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Solid Gold

Shall I repeat again tonight the songs
you heard last night and many nights before,
and soulless, mouth the words you sing along,
pretending love for money, like a whore?

Are these the only tunes worth your applause,
a tired set of worn nostalgic charts
you need pay no attention to, because
the words you have all memorized by heart?

Who needs a band to churn out these stale rhythms?
What point the years of study, toil and sweat
to learn an art that fades into a living,
a dream that drowns in years of sad regret?

It’s not as if your ears have ceased to listen;
more likely that you’ve truly ceased to care
if what you get for free is often missing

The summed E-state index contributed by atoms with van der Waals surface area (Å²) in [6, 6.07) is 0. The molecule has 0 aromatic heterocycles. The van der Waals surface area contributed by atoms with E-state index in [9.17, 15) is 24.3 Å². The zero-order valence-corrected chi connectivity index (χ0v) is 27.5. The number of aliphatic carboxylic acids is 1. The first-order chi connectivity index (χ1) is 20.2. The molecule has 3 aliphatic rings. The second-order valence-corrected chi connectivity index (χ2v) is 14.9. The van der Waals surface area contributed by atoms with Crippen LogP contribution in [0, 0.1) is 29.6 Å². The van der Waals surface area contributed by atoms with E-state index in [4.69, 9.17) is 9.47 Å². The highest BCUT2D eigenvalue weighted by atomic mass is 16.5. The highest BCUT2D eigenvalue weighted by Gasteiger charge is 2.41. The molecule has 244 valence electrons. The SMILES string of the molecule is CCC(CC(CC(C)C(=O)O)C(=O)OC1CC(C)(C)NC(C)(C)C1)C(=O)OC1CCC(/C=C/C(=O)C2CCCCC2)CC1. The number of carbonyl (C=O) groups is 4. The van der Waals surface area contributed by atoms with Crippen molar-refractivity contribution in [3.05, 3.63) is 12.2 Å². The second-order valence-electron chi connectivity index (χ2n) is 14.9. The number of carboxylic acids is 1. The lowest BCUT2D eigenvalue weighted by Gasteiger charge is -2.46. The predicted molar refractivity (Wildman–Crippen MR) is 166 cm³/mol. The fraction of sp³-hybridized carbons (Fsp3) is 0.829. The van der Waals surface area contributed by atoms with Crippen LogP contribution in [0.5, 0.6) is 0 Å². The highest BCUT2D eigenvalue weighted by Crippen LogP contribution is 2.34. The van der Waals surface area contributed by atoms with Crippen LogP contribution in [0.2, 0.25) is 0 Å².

what makes it worth the time spent getting there.

And what good are your minds, if not for learning
what lies beyond the same old box you know?
When the old wood is gone that you’re now burning,
there will be no more forest, lest you grow.

Shall I repeat again the same old chorus,
because it makes you think the world unchanged
from when your life was once young and euphoric,
instead of grown decrepid and deranged?

There is no spark of life in your nostalgia.
It wastes new minutes pining for the old;
destroying youth’s creations, hope and beauty,
and building for them tombs of solid gold.

20 DEC 2007

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King of Americana

Being the King of Americana
might mean nobody knows your name:
except for the local bartenders
who still serve you just the same,

while you’re sitting on the mike for three hours,
singing songs that nobody knows,